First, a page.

But, what about Sheridan's claim describing Watson's production as expendable?

First and foremost, it is difficult to know if he is, in fact, dispensable without knowing what other players the Pacers could have replaced him with at the point guard position. If Sheridan is theorizing about a trade and/or player acquisition for a multi-year All-Star, then, of course, the Pacers could probably get by without him. That being said, with the team's limited cap space and other available back-ups in mind, it is entirely possible that the Pacers could not have done any better than C.J. Watson.

Consider for a moment that early on during the Pacers' preseason, Frank Vogel had already formulated a positive opinion of the team's new reserve, telling the Indy Star that Watson had been "a bright spot" for the team. Since the Global Games, Watson has consistently contributed solid minutes for the Pacers. Through the team's first 48 games, C.J. has already scored in double-figures on nine separate occasions. It took D.J. Augustin 64 games to achieve that same feat for the Pacers.

Watson's impact off the bench for the Pacers is further highlighted when observing some of the team's top 5-man combinations over the past two seasons. The Pacers' most used "bench" combination this season has included C.J. Watson, Lance Stephenson, Danny Granger, Luis Scola, and Ian Mahinmi. According to basketball-reference, in approximately 152 minutes of court time together, that unit is already net +7.8 points per 100 possessions (Note: net points per 100 possessions is the difference when opponent points are subtracted from team points). On the surface, that number may not seem overwhelming, but it becomes quite impressive when compared to the output of last year's bench. In comparison, D.J. Augustin, Lance Stephenson, Gerald Green, Tyler Hansbrough, and Ian Mahinmi posted a mark of -13.4 points per 100 possessions.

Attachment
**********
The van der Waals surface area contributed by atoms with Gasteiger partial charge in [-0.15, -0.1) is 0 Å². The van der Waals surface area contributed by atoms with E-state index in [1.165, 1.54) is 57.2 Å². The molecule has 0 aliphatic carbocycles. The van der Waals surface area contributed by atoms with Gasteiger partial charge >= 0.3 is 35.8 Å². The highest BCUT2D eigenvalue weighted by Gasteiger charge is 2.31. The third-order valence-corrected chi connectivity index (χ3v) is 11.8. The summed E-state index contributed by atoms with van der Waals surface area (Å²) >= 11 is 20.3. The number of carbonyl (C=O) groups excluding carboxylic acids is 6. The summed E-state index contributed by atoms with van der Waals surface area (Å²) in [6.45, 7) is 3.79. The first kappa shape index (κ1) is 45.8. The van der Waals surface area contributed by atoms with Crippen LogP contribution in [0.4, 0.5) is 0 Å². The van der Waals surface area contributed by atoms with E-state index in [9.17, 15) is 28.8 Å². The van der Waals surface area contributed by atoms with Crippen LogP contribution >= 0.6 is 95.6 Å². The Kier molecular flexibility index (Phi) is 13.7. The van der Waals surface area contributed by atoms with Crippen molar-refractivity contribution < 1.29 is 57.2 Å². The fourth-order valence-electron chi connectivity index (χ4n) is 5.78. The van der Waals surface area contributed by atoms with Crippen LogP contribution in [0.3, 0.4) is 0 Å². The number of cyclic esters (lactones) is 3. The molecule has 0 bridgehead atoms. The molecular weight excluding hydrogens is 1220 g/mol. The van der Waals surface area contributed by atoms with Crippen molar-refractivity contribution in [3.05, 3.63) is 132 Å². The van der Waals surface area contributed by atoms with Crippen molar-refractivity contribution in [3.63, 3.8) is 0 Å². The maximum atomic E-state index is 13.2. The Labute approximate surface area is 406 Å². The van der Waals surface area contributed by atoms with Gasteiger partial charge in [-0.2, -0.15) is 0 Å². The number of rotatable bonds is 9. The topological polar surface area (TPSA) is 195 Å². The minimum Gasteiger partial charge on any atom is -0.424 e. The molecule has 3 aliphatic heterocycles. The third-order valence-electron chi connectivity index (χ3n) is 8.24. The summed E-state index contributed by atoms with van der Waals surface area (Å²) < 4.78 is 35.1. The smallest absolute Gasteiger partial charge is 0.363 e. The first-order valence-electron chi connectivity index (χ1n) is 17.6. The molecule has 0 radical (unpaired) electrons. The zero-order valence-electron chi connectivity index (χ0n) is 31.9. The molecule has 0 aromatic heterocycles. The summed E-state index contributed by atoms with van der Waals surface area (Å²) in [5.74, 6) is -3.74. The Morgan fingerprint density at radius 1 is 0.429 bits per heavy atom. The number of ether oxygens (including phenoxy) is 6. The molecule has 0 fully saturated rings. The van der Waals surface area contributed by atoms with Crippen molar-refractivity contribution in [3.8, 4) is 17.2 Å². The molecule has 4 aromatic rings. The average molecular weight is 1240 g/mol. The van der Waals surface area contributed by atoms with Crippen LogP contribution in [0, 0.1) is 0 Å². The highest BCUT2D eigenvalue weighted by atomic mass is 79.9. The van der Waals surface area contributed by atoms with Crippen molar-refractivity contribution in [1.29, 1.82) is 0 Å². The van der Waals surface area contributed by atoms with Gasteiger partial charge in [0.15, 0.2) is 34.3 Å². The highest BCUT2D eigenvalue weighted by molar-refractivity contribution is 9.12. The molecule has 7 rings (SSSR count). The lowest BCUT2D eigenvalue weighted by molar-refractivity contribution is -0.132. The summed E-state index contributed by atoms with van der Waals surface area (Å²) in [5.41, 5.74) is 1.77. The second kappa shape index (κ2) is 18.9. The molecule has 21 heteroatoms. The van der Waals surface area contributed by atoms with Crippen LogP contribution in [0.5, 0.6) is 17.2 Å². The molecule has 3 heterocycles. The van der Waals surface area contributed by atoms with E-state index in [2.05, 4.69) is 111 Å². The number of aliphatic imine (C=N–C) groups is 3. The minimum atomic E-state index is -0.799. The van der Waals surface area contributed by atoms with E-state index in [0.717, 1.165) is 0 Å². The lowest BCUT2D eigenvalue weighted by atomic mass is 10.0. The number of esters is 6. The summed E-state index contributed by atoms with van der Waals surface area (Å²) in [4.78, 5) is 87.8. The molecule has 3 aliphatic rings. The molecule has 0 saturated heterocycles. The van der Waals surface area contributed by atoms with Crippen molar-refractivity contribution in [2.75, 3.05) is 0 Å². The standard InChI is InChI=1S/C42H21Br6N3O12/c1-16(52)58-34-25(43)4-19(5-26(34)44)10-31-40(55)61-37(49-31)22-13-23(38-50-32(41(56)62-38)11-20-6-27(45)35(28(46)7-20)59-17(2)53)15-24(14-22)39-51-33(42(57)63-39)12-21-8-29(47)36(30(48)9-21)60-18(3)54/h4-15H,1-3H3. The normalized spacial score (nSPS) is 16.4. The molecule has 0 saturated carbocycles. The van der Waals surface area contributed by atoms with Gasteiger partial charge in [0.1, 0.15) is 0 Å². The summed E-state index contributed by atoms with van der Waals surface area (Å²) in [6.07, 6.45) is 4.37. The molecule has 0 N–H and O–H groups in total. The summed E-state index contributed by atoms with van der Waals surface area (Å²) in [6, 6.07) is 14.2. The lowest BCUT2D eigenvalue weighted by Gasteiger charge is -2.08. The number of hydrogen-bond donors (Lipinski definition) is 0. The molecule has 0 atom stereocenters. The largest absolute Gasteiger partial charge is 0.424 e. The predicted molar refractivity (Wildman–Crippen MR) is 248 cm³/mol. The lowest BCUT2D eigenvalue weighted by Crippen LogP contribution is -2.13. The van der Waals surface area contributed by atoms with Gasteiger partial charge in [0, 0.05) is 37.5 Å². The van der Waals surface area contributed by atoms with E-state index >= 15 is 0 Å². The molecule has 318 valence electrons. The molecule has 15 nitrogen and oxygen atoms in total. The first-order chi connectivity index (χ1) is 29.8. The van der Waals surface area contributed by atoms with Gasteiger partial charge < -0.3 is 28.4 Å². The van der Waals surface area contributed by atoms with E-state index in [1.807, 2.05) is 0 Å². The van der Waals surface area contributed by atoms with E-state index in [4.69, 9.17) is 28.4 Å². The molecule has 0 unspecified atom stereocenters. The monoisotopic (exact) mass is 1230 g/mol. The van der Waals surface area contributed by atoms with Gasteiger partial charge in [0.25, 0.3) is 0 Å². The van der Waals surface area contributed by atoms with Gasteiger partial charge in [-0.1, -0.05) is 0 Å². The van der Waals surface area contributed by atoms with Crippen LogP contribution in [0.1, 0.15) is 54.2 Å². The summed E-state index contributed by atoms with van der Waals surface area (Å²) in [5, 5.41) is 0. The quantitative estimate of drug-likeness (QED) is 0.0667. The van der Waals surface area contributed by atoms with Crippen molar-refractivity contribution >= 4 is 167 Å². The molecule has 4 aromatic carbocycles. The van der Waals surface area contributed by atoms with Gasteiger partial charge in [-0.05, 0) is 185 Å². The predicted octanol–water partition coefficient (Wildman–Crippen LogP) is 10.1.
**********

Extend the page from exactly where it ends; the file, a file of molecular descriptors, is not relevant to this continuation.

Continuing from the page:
Also consider that when Augustin was paired with the starters last season, that group was -11.7 points per 100 possessions. Compare that figure to when George Hill is replaced by Watson in the starting line-up. In 76 minutes of play this season, that five-man unit is +5.2 points per 100 possessions. Most impressively, when Watson gets court time with Stephenson, George, Scola, and Hibbert, that combination is a whopping +34.7 points per 100 possessions.

Freshly after inking his new contract with Indiana this past offseason, Watson pledged his willingness to do what is best for the team, by telling, "I'll do whatever this team wants me to do, whatever coach wants me to do."

Not unlike his nickname, his actions have more than backed up his commitment to the Pacers thus far this season.

For instance, recall that when George Hill was forced to sit briefly due to injury, Watson answered the call and contributed to the team's 3-0 record during the hometown hero's absence.